Counter-terrorism logic

In 2004, Al Qaeda bombed the Madrid subway. The Spanish government then withdrew from Iraq and gave the accused terrorists full due process rights -- and there have been no terrorist attacks since.


Glenn Greenwald
February 7, 2009 1:29AM (UTC)

(updated below - Update II - Update III)

BBC - March 11, 2004:

Powerful explosions have torn through three Madrid train stations during the morning rush hour, with latest reports speaking of 173 people killed.

Near simultaneous blasts hit Atocha station in the centre of the Spanish capital and two smaller stations.

Guardian - March 15, 2004 (4 days later):

José Luis Rodríguez Zapatero, whose socialist party yesterday won a sensational election victory, today vowed to pull Spanish troops out of Iraq.

The prime minister elect used his first full media interview since last night to affirm that he intended to follow through on what had become a key election promise.

"The Spanish troops in Iraq will come home," he told Cadena Ser radio.

Associated Press - April 19, 2004:

Spain's prime minister yesterday ordered Spanish troops pulled out of Iraq as soon as possible, fulfilling a campaign pledge to a nation recovering from terrorist bombings that Al Qaeda militants said were reprisal for Spain's support of the war.

BBC - May 21, 2004:

The last Spanish soldiers withdrawing from Iraq have crossed the border to Kuwait, fulfilling the new Spanish government's pledge to pull out.

The final contingent handed over its base in the southern town of Diwaniyah to US forces before departing.

The Los Angeles Times - November 1, 2007:

 A Spanish court Wednesday convicted 21 men in the 2004 bombings of Madrid’s train system, the deadliest terrorist attack in continental Europe, but acquitted an Egyptian national whom authorities once touted as the mastermind. . . .

The investigation eventually revealed a “franchise” of Islamic militants, inspired by Al Qaeda but who originated in the Maghreb region of northern Africa. . . .

Number of terrorist attacks by Islamic radicals on Spain since March, 2004 -- i.e., the last 5 years:  none.

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Using the prevailing media-logic applied to Bush's counter-terrorism policies such as torture and Guantanamo (i.e., if a country is attacked by Terrorists, its Government then does X, and there are no Terrorist attacks for some period of time thereafter, then that is "proof" that "X stops Terrorism"), I believe these events in Spain constitute proof that the way to stop Terrorism and to keep the citizenry safe is to stop invading and occupying Muslim countries and take accused Terrorists and put them on trial with full due process rights before putting them in cages for life.  After all, that's what Spain did, and there's not been another Terrorist attack for five years.  Therefore, those policies have kept the Spanish people safe.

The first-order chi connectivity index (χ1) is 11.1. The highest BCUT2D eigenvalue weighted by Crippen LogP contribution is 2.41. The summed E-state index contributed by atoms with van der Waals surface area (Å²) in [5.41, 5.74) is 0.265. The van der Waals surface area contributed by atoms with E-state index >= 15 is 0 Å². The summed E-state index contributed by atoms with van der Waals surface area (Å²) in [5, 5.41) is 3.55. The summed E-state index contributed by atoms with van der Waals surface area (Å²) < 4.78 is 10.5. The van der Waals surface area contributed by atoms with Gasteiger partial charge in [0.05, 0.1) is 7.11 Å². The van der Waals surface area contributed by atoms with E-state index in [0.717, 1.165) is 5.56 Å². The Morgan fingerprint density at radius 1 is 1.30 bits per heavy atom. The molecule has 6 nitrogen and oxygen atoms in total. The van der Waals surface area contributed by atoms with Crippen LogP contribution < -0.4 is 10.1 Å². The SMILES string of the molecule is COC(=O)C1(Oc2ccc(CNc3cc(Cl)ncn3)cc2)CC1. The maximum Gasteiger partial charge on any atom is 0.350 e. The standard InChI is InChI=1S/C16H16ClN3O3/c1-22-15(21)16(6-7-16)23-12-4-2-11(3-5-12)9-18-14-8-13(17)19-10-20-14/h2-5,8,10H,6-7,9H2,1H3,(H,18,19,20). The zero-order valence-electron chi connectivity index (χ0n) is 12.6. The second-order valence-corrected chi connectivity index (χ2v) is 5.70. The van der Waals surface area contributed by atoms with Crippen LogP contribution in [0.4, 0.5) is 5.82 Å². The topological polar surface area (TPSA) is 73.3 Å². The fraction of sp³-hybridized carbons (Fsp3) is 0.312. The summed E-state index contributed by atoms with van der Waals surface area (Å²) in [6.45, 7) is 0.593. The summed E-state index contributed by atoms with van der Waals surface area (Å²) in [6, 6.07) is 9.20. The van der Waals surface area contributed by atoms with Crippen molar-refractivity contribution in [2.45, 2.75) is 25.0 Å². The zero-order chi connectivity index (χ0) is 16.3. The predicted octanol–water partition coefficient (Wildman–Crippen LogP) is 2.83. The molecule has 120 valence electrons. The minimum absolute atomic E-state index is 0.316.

* * * * *

Posting will likely be light and erratic (in terms of frequency and quantity -- hopefully not in terms of substance) over the next couple of days due to traveling.  As a reminder, I'll be on Bill Moyers' Journal tonight at 9:00 p.m. on PBS, along with NYU Journalism Professor Jay Rosen, to discuss the political press in the U.S.  I found the discussion very worthwhile.  A brief description of the segment with a few excepts can be found here and here.

Tomorrow, at 12:30 p.m., in Boston, I'll be delivering the keynote address at the ACLU of Massachusetts Conference:  Reclaiming our Civil Liberties.  Immediately after that speech, beginning at 1:15 p.m., I'll be on a panel discussion entitled Beyond the Politics of Fear, focusing on ways to ensure the Obama administration restores civil liberties and the rule of law.  The event is open to the public, and will include numerous panels on several other issues relating to civil rights and civil liberties (the full schedule is here - .pdf).  The last I heard, there were at least 600 people already registered to attend, though I believe there is still some limited space to register on-site tomorrow.  The event website with full information is here.

 

UPDATE:  The Pentagon claim that recently popped up as Obama moved to close Guantanamo -- that 61 released detainees have "returned to the battlefield" -- has been thoroughly and repeatedly debunked.  Nonetheless, CNN's Wolf Blitzer, as part of a fear-mongering segment on closing Guantanamo, just mindlessly repeated the Pentagon claim (and he even added the scary detail that 25 of those 61 "recidivists" have perpetrated an attack in the last 10 months).  As Media Matters notes, establishment journalists are repeatedly reciting the Pentagon's recidivism claim without an ounce of skepticism, without even noting the ample disputes surrounding this claim. 

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The reason defenders of Bush policies rely on such patently fallacious "reasoning" (if X precedes Y, then it means X caused Y -- where X = torture/Guantanamo and Y = no Terrorist attack) is because they know that these media stars have neither the ability nor the inclination to devote even a molecule of critical thought to what they're being told.

 

UPDATE II:  The Moyers segment from tonight can be viewed here.  The transcript is here.

 

UPDATE III:  A reporter from The Bostonist, Kerry Skemp, was present at the ACLU Conference and wrote an article on the speech I gave.  Those interested can read it here.  Regular posting will resume tomorrow.

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Glenn Greenwald

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